The Wireless First World War: A Series
An annotated link post
Before radio technology was invented, an extensive military intelligence bureaucracy had already become the norm in European land armies. This was a new phenomenon in the world, one with social and political implications that became visible in the most infamous miscarriage of justice at the turn of the century.
Because these institutions pre-existed radio, the new technology was adapted to military ends from inception. The man we credit most for this revolution worked hand-in-hand with military men all along, cooperating with them at every turn, even integrating his own stations into their nation-state surveillance systems. So it is little surprise to find the most militant minds of the early 20th Century openly admiring radio for its destructive potential.
Because pre-existing bureaucracies saw the usefulness of radio intelligence before the war, systems of surveillance and code-breaking were already in place before the war broke out. Indeed, it was the Italians who set everything in motion with their aggressive pursuit of an imperial renaissance at the expense of the Ottomans. The first land war to produce significant signal traffic also inspired the Balkan uprising that led to pan-European war.
Then, in the famous July Crisis, radio acted as a lubricant on the slippery slope to war. Signals were intercepted, spurring other signals, which were intercepted in turn, spurring further signals in a feedback loop of decision. If we were to write the First World War as a streaming cable series, the episode in which the war breaks out would be a radio play.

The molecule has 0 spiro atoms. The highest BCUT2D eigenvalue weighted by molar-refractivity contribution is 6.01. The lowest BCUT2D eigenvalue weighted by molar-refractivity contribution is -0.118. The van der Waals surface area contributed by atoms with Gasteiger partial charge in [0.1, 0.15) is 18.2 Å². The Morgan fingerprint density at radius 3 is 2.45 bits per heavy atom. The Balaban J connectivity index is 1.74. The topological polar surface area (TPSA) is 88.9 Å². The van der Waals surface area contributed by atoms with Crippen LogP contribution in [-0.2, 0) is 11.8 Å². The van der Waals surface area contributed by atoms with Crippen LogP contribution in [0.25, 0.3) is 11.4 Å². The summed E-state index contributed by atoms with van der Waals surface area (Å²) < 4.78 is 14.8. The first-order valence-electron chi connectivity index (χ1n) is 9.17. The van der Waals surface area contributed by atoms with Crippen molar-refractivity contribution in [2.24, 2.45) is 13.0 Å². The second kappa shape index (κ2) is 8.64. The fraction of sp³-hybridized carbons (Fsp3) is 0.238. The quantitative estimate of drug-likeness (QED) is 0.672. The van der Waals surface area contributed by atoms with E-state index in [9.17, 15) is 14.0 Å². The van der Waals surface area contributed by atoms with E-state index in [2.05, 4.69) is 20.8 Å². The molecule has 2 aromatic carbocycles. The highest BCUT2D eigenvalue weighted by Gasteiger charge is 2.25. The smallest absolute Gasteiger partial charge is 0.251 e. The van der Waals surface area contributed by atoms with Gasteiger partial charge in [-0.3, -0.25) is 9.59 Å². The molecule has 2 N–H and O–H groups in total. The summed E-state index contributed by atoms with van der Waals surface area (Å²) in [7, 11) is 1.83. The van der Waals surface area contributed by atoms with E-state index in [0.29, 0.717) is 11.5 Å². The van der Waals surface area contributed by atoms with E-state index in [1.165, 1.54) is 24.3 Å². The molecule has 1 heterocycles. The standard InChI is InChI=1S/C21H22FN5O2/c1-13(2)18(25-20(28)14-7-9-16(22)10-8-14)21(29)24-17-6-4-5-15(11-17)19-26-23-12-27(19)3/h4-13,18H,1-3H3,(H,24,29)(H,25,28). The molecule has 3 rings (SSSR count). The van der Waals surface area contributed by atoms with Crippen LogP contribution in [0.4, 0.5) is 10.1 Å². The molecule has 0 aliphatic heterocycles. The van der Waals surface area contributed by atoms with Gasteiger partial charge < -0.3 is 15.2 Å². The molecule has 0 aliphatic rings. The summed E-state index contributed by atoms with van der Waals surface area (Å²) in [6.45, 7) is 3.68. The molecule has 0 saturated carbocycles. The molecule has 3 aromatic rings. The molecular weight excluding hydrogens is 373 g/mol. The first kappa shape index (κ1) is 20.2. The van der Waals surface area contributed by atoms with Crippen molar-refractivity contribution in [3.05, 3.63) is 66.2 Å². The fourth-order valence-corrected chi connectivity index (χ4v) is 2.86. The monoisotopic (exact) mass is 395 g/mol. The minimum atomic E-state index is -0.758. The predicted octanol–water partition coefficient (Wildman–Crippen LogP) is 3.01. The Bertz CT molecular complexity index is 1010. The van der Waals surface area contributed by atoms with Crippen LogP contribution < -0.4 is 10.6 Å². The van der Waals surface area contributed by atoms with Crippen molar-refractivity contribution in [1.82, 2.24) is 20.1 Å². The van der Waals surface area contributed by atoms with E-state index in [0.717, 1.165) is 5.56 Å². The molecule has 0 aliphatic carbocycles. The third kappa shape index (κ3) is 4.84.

Having played an outsize role in the outbreak of war, radio and radio intelligence played a central role in the formation of the stalemate that followed. Start on the Western Front, where German army communications were weak and the French SIGINT game very strong, providing a force multiplier to stop Germany at the Marne.
Then consider the weakest of the Central Powers, indeed the feeblest of the major combatants, and the crucial role of radio SIGINT in forestalling their defeat by both Russia and Italy. Without “the great secret” of the imperial and royal army, the Austro-Hungarian Empire would have fallen in 1915.
Third, radio SIGINT was essential to the German victory at Tannenberg and the ensuing campaign around the Masurian Lakes that expelled the Russian army. By 1915, the Russian general staff was saddled with failures and desperately seeking scapegoats for them. This was the beginning of the end for the Tsar, with all that implied for the 20th Century.
Fourth, we turn to the British experience, in which radio SIGINT was developed as a secret weapon against Germany at sea. Thankfully, we have a rare memoir from someone who was there, and who carried over that program into the Second World War.
In 1917, the youngest global empire came to Europe and learned the radio SIGINT game very fast, mainly from the French. To coax the Americans into the conflict, British intelligence had spent years propagandizing Americans with sanitized SIGINT.
Finally, the American doughboys were not content to simply imitate their teachers. Instead, they invented mobile SIGINT infrastructure that could keep up with the new, motorized battlefield.
Of course, this series has not covered the topic in full. There are millions of stories in radio warfare, these are just a few of them. Stay tuned!